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Six decades of energy policy in the EU
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Teacher Sophie Biesenbender, Hans De Keulenaer
This course focuses on the evolvement of energy policy and agendas in European institutions over the last six decades and the recent development of a comprehensive EU energy policy. The first part of the course identifies the broad lines in the development of energy policy in the European Community since its formation. It starts out with a description of how energy policy making as well as its institutional framework have evolved over time. It presents the descriptive results of a document analysis on the emergence and development of energy policy agendas in two European institutions (i.e. the Commission and the Council). In this context, particular emphasis is on tracing agenda-shaping activities for policies on the generation and provision of energy. Based on this evidence, the course will illustrate how political attention for different sources of energy generation has changed over time and how it is linked to changing institutional and legal conditions.
The second part of the course summarises the results of an analysis on the patterns of agenda shaping with regard to the development of a comprehensive EU energy policy. This issue has been on the political agenda of the EU since the mid-2000s. The analysis addresses issues of energy mixes, energy security and energy infrastructure. The aim of the qualitative analysis is to assess the impact of situational factors (e.g. problem perception and framing) and institutional determinants (e.g. perceived authority) on the inter-institutional and internal energy policy agendas of different European institutions. The findings suggest that the idea to develop a comprehensive European energy policy has increasingly been on the political agendas of different EU institutions over a long period. The Commission and the Council have worked on general principles and overarching issues of energy policy since the 1970s. This has laid the groundwork for the subsequent development of a comprehensive energy policy, which started with the 2005 spring European Council.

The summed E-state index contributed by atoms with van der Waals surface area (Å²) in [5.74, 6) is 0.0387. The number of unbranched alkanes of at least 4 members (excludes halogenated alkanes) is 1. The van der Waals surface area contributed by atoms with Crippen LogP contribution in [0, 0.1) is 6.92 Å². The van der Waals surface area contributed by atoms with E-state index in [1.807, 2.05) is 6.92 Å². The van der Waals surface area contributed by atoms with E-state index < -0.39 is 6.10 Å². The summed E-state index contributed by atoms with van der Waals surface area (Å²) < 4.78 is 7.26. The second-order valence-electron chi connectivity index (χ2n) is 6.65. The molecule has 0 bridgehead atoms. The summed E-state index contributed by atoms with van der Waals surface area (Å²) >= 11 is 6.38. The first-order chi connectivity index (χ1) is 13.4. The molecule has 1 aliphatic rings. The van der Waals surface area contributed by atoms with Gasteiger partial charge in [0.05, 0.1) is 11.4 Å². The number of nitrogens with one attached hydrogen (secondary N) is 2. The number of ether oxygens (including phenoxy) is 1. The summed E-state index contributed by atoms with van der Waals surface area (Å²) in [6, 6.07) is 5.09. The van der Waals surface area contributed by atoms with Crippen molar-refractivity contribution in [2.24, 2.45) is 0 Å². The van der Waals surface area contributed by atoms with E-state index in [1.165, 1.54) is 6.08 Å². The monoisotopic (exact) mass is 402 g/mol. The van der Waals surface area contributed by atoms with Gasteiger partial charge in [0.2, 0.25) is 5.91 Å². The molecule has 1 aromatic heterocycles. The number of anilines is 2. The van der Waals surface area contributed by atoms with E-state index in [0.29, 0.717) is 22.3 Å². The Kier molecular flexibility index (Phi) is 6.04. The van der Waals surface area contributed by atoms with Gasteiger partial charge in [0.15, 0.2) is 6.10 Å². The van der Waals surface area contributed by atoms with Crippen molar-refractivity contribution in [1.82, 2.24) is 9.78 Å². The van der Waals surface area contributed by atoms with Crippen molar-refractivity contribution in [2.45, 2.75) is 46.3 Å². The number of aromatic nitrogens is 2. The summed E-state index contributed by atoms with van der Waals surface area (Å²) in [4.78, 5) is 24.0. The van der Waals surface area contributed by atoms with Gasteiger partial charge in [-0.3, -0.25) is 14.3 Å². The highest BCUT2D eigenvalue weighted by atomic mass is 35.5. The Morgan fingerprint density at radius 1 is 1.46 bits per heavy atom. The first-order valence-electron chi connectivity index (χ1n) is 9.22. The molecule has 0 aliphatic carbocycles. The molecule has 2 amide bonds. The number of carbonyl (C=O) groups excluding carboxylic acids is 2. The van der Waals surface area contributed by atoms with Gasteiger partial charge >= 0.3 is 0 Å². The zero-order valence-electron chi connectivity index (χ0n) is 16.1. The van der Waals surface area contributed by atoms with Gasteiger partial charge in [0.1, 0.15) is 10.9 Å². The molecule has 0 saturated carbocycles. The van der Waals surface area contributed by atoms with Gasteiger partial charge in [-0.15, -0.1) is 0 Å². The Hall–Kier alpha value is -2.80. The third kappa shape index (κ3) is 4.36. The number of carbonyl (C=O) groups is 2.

The evidence presented in the course allows for different conclusions. First, it illustrates how the agendas of different institutions) relate to one another (e.g. through the transfer of attention and priorities). Second, changes in EU energy policy seem to be a consequence of technological developments, different priorities and changing policy problems. Third, the analyses show how different institutions tend to rely on specific framing strategies for perceived problems or policy issues. While the Commission considers the internal energy market as the main instrument to realise the stated targets of a comprehensive EU energy policy, agenda-shaping activities by members of the European Parliament repeatedly focus on the environmental and climate-change implications of energy policy. Fourth and finally, with energy policy becoming a priority matter for EU policy making (with the Treaty of Maastricht 1992 and more explicitly with the Treaty of Lisbon 2007), the foundations were laid for policy actors in the EU to move energy policy to the EU’s inter-institutional policy agenda. In this context, institutional factors have also shaped the framing opportunities for policy entrepreneurs (including the ability to link different issues).